ABPS Diplomate Sarah Gilbert, MD, on the Value of BCEM Certification in Emergency Medicine

Sarah Gilbert, MDEarning certification with the Board of Certification in Emergency Medicine (BCEM), has undoubtedly helped me prove my knowledge and skills to employers and colleagues. For instance, in the hospital system where I am currently employed (which is comprised of a main urban hospital and a critical access hospital), physicians must be board certified to hold staff privileges in the emergency room. Prior to the hospital’s current administration, physicians trained in family practice or internal medicine, but those who were not board certified in EM could work in the emergency department. Every ED physician was given the chance to sit for the ER boards. However, family practice and internal medicine physicians who were certified by the ABMS in their respective specialties did not qualify to sit for the AOBEM or ABEM boards mid-career. They did qualify for the BCEM boards; they all sat for the exams, passed and thus became board certified. As a result, they continue to practice EM in our organization.

All of the EM doctors at our facility are now board-certified by either the ABEM or the BCEM. Our administration compensates, treats, and respects all of us equally and actively recruits new physicians who are certified by any of the major EM boards in the United States.

For my initial certification, I sat through a weeklong intensive EM review course.  For my recertification exams, since I have been an active participant in the BCEM and in its exam development, I continually reviewed new material and our major EM texts—Tintinalli’s Emergency Medicine Manual and Rosen’s Emergency Medicine: Concepts and Clinical Practice. Serving on exam development committees, which we encourage our Diplomats to do, is a wonderful way to renew knowledge and stay updated. I also listened to the tapes from EM Boot Camp, which is an incredibly comprehensive emergency medicine review course.

Unfortunately, in some parts of the country, the BCEM is regarded as a second-class citizen, and not being residency trained in emergency medicine disqualifies me from employment in major urban areas and in tertiary care teaching hospitals. However, in the nation’s heartland and in rural areas where there are not enough residency trained EM physicians to fill the available ER positions, there is a much greater appreciation for the BCEM. Physicians certified by the BCEM have been trained primarily in one specialty but have additional training in EM. Given our competency, experience, and knowledge, BCEM-certified physicians deserve to have a high rate of acceptance and administrative appreciation. In the areas where this is indeed true, it allows us to serve the health care needs of the public in emergency rooms in our country.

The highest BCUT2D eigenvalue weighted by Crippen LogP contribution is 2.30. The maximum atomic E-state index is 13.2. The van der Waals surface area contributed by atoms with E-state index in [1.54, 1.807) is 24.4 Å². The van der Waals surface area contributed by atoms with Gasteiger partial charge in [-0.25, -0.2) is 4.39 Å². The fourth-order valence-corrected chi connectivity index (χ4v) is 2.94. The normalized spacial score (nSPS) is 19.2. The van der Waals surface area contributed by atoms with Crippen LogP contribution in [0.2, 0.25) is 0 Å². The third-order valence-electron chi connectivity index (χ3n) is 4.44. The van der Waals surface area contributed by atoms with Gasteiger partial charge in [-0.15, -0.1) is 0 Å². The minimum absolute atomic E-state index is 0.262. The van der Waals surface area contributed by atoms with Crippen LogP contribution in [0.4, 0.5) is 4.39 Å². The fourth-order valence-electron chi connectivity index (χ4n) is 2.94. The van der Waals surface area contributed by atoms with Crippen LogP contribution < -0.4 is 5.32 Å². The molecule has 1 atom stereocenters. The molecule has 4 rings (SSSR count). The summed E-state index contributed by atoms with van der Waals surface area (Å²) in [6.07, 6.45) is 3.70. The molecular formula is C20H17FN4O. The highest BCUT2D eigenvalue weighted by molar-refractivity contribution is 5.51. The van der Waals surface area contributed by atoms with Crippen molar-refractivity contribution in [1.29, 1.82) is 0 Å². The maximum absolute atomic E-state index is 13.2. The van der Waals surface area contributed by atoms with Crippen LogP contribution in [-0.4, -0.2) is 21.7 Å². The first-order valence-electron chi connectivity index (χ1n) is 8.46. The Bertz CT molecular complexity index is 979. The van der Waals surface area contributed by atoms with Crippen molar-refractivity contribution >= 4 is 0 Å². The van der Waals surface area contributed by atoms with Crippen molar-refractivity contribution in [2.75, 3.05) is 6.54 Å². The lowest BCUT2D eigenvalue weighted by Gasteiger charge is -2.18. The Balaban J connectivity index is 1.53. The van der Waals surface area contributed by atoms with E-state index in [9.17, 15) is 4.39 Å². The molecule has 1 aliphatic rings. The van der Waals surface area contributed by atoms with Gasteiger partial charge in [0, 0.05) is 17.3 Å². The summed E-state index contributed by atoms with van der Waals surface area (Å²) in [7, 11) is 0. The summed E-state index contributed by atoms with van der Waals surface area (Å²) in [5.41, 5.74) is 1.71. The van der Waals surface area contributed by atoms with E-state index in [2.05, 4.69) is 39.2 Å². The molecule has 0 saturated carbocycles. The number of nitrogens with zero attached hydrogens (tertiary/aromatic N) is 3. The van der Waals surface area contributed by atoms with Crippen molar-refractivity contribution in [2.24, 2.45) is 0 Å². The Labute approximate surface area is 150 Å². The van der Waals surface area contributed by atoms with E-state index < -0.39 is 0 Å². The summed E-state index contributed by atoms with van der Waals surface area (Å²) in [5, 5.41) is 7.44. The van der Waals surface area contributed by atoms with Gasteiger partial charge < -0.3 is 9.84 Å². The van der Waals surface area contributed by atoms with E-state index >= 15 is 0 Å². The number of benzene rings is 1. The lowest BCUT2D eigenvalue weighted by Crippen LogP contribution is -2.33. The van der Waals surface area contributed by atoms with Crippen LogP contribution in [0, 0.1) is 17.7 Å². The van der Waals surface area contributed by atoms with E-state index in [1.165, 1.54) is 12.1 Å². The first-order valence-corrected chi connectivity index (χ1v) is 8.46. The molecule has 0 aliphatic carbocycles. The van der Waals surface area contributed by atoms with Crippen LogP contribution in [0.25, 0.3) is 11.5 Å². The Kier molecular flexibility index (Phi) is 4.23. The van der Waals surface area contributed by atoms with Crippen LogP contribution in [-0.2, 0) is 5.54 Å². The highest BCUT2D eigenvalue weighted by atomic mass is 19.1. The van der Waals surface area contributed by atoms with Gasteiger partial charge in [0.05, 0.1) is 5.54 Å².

BCEM certification is an investment in my career and my future. I have stayed active in the BCEM for over 20 years because I wholeheartedly believe in what this board is trying to accomplish—to bring well-educated, well-trained, and competent emergency medicine physicians into the nation’s emergency rooms. As a doctor who originally trained in surgery and then switched to emergency medicine, I would not have enjoyed such a long career in emergency medicine had it not been for the BCEM.

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June 10-15, 2022
Patient Care Is Our Priority

Medical organizations throughout North America understand that our rigorous certification standards prove that ABPS Diplomates are capable of delivering the best patient care possible.

When I think historically, advancement in medicine and patient safety and care has been driven by the diversity of people and scientific thought. That’s what I found at the ABPS and more. For over 60 years that is just who we are. I found a physician certifying body that provides a choice and voice to all physicians ensuring that patients are always placed first.

Jerry Allison, MD
Emergency Medicine
When I decided to pursue a full time role as a physician executive it was important to me to obtain additional professional training, education and work experience. Board certification through the ABPS in Administrative Medicine is validation of my efforts and a demonstration of dedication to professional development. We need more physicians to become full time health care executives, knowing there is a board certification option in Administrative Medicine encourages physicians to take the leap from full time clinical practice to healthcare organizational leadership.

Richard Paula, MD
Administrative Medicine
The American Board of Physician Specialties has provided me with the opportunity to demonstrate mastery of internal medicine through board certification. As a hospitalist, board certification is an expected credential, and hospitals recognize the American Board of Physician Specialties (ABPS) as one of the three standard credentialling bodies for Internal Medicine. Additionally, the ABPS has helped me develop leadership skills as a Board member and Committee Chairperson. ABPS has also helped me sharpen critical thinking skills as a test question developer and reviewer. The Allopathic (MD) and Osteopathic (DO) physicians in the ABPS are lifelong learners and frequently pursue multiple board certifications. I enjoy the camaraderie of my peers in ABPS.

Loren Jay Chassels, DO
Internal Medicine